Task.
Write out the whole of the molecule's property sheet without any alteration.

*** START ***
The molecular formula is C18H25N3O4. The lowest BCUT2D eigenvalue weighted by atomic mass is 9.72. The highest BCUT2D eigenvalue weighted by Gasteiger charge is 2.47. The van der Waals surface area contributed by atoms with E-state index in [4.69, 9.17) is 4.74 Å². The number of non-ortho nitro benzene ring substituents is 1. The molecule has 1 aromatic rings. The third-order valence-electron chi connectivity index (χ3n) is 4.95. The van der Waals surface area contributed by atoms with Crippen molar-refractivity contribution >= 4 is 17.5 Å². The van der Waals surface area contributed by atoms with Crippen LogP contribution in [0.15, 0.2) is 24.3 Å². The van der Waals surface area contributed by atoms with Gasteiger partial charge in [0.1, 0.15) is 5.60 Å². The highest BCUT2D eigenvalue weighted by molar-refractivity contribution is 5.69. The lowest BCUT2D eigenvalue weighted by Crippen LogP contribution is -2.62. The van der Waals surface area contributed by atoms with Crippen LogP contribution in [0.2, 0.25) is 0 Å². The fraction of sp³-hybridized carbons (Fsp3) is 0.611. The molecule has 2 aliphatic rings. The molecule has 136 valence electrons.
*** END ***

The molecular formula is C18H25N3O4. The lowest BCUT2D eigenvalue weighted by atomic mass is 9.72. The highest BCUT2D eigenvalue weighted by Gasteiger charge is 2.47. The van der Waals surface area contributed by atoms with E-state index in [4.69, 9.17) is 4.74 Å². The number of non-ortho nitro benzene ring substituents is 1. The molecule has 1 aromatic rings. The third-order valence-electron chi connectivity index (χ3n) is 4.95. The van der Waals surface area contributed by atoms with Crippen molar-refractivity contribution >= 4 is 17.5 Å². The van der Waals surface area contributed by atoms with Crippen LogP contribution in [0.15, 0.2) is 24.3 Å². The van der Waals surface area contributed by atoms with Gasteiger partial charge in [0.1, 0.15) is 5.60 Å². The highest BCUT2D eigenvalue weighted by molar-refractivity contribution is 5.69. The lowest BCUT2D eigenvalue weighted by Crippen LogP contribution is -2.62. The van der Waals surface area contributed by atoms with Crippen LogP contribution in [0.2, 0.25) is 0 Å². The fraction of sp³-hybridized carbons (Fsp3) is 0.611. The molecule has 2 aliphatic rings. The molecule has 136 valence electrons.